The assumption that Metatron may somehow function as a guide or a leader stems from the explicit reference to the biblical angel (Exodus 23:20-21), who is supposed to protect the Israelites and guide them to the Promised Land. In this context, Rav Idith expresses the notion that Metatron must not to be accepted even in this limited capacity as a guide and leader, let alone as a second divine person. Rav Idith uses the term parwanqa here, which, as Michael Sokoloff observed, is a loanword from the Persian parwānag, which denotes in some contexts a guide or a leader.22 The choice of a Persian loanword in this context is noteworthy, as it opens a window onto the Iranian background of the Talmudic narrative and urges us to interpret and contextualize it in this framework.23

Rejecting Metatron’s Godlikeness in Conversation with the Yima Traditions
The different interpretations of Metatron’s role in B. Sanhedrin 38b – i.e. his “thin” description as a guide or leader and his “thick” description as a God-like angel – both of which are rejected by Rav Idith, can be significantly illuminated when compared against the backdrop of the Yima traditions.

As we have seen, according to Videvdad 2.4-6, Yima is assigned the relatively minor role of “protector, guardian, and overseer” of the living creatures – comparable with Metatron’s description as a guide and guardian angel – while the later traditions colorfully portray his majestic and divine characteristics – akin to the portrayal of Metatron as a glorious and God-like figure. The Talmudic reference to the Pahlavi term parwānag captures and engages the dual capacity of Yima as guide and protector, on the one hand, and as a majestic and God-like figure, on the other.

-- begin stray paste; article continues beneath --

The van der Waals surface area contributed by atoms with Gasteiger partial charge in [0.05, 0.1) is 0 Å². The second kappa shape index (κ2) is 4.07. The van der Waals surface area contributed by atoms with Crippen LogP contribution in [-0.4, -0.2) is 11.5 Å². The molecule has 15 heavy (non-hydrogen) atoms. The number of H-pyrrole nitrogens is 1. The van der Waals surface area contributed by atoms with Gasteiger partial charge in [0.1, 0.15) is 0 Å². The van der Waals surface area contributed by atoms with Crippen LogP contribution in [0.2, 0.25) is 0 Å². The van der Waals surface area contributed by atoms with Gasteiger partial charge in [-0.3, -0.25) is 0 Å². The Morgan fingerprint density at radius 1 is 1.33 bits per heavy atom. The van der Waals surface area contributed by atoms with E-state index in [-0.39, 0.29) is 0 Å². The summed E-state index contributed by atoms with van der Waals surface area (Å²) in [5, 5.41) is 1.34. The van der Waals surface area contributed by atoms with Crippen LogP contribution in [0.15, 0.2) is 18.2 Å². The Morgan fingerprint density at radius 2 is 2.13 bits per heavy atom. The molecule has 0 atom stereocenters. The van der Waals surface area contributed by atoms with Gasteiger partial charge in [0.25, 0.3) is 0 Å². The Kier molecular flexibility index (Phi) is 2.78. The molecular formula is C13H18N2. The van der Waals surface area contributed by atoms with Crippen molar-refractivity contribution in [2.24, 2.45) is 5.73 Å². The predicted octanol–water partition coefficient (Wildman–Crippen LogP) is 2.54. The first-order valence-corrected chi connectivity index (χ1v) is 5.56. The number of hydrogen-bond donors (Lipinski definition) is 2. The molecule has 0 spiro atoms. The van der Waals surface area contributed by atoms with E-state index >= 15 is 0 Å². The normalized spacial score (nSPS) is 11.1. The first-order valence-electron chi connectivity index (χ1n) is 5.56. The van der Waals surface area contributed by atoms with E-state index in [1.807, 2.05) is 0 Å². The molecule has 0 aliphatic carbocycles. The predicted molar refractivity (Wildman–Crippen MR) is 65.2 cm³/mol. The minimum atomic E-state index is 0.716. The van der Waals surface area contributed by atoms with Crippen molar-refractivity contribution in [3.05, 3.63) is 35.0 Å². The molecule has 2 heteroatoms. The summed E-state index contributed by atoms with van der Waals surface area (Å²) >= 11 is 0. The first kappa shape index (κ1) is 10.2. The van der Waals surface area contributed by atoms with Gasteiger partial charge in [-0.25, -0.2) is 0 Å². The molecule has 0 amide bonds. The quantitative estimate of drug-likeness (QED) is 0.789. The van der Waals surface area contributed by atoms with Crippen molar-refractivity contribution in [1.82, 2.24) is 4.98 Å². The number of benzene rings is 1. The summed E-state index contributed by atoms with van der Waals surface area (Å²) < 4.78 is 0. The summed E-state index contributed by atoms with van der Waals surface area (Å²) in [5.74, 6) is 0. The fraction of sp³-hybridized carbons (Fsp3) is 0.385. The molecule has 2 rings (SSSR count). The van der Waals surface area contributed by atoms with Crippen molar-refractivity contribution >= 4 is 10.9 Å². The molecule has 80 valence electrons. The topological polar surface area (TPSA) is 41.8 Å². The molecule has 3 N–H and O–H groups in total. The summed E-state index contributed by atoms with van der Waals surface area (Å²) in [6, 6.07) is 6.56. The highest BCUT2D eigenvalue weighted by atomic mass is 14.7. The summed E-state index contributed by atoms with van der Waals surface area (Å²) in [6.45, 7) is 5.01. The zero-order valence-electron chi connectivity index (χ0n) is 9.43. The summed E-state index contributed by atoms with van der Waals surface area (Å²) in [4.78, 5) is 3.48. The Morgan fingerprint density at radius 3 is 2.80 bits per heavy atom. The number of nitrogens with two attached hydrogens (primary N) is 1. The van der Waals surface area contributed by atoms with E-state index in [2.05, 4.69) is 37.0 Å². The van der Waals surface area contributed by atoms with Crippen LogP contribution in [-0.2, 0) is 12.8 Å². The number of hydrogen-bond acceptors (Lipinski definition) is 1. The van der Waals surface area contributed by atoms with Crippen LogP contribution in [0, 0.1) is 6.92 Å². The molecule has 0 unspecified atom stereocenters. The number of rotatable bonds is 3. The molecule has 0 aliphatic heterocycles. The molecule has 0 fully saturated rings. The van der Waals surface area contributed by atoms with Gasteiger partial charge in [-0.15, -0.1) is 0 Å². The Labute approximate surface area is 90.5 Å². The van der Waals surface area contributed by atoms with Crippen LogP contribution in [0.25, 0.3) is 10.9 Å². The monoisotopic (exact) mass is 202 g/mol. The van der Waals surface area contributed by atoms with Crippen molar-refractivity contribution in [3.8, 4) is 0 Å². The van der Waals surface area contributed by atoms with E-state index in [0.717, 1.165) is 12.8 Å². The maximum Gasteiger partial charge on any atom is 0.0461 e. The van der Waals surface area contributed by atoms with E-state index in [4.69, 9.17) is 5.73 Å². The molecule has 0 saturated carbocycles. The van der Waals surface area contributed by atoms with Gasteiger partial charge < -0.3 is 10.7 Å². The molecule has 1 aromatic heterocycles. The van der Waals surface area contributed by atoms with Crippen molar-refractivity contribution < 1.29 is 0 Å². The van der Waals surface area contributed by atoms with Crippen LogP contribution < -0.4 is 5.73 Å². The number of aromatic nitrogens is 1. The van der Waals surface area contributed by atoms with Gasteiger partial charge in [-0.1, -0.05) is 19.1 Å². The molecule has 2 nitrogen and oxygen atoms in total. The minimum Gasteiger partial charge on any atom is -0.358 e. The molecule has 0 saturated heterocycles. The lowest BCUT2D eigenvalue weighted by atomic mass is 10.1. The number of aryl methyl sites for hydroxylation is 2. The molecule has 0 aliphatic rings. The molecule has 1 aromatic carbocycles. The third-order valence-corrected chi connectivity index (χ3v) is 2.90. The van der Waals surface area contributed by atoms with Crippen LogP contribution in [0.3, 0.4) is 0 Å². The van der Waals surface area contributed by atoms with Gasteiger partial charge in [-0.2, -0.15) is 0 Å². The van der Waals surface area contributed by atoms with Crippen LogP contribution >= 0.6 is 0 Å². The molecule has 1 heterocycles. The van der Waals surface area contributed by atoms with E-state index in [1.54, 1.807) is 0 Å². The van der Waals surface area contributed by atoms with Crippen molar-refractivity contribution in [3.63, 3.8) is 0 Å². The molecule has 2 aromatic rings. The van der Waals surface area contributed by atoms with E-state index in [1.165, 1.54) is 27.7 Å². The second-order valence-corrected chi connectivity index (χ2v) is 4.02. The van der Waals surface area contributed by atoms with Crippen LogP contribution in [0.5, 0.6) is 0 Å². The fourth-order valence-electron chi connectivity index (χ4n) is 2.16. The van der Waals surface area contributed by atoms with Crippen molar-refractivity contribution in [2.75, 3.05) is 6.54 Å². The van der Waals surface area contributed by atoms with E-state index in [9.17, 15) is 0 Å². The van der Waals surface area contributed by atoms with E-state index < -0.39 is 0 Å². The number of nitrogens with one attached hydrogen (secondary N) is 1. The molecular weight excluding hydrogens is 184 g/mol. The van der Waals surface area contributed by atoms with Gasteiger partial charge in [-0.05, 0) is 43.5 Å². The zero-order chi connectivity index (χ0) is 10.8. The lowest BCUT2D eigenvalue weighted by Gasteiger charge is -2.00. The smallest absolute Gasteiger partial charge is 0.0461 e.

When Aher Confused Metatron with God

The most well-known Talmudic passage concerning Metatron tells the story of his conspicuous encounter with the arch-heretic Elisha ben Abuyah, or Aḥer, (b. Hagigah 15a), when the latter ascends to observe the divine “Chariot”.

חזא מיטטרון דאתיהבא ליה רשותא חדא שעתא ביומא למיתב למיכתב זכוותא דישראל, אמר: גמירא דלמעלה לא הוי לא עמידה ולא ישיבה ולא קנאה ולא תחרות ולא עורף ולא עיפוי, שמא חס ושלום שתי רשויות הן. אפקוהו למיטטרון ומחיוהו שיתין פולסי דנורא. אמרו ליה: מאי טעמא כי חזיתיה לא קמת מקמיה?
He saw that permission was granted to Metatron one hour a day to sit and write down the merits of Israel. Said he: “It is taught that on high there is no standing and no sitting, no jealousy and no rivalry, no nape and no weariness. Perhaps, God forbid, there are two powers? [Thereupon] they led Metatron forth and flogged him with sixty fiery lashes, saying to him: “Why did you not rise before him when you saw him?”

When Aḥer encounters Metatron he sees that “permission (רשותא) had been given to him to sit down for one hour a day and write down the merits of Israel.” 24  While the term reshuta clearly refers, in its immediate context, to the permission that was given to him to sit down, Daniel Boyarin has pointed out that a word play is at stake,25 as the Hebrew term reshut and the Aramaic equivalent reshuta also refer to authority, power, and sovereignty. The latter meaning is clearly invoked when Aher utters: “perhaps, there are two powers” (שתי רשויות). It is, therefore, the sovereignty and authority of Metatron that Aher encounters, expressed by his posture, which ultimately misleads him to mistake Metatron for God.

The Aher Story in 3 Enoch
A much more coherent version of the encounter of Aḥer and Metatron is given in 3 Enoch. Here, the following story is related:

וכיון שבא אחר להסתכל בצפיית המרכבה ונתן עיניו בי והוא מתיירא ומזדעזע מלפני ונפשו מבוהלת לצאת ממנו מפני פחדי ואימתי ומוראי כשראה אותי יושב על כסא כמלך ומלאכי השרת עומדים עלי כעבדים וכל שרי מלכיות קושרים כתרים סובבים אצלי באותה שעה פתח את פיו ואמר וודאי שתי רשויות בשמים.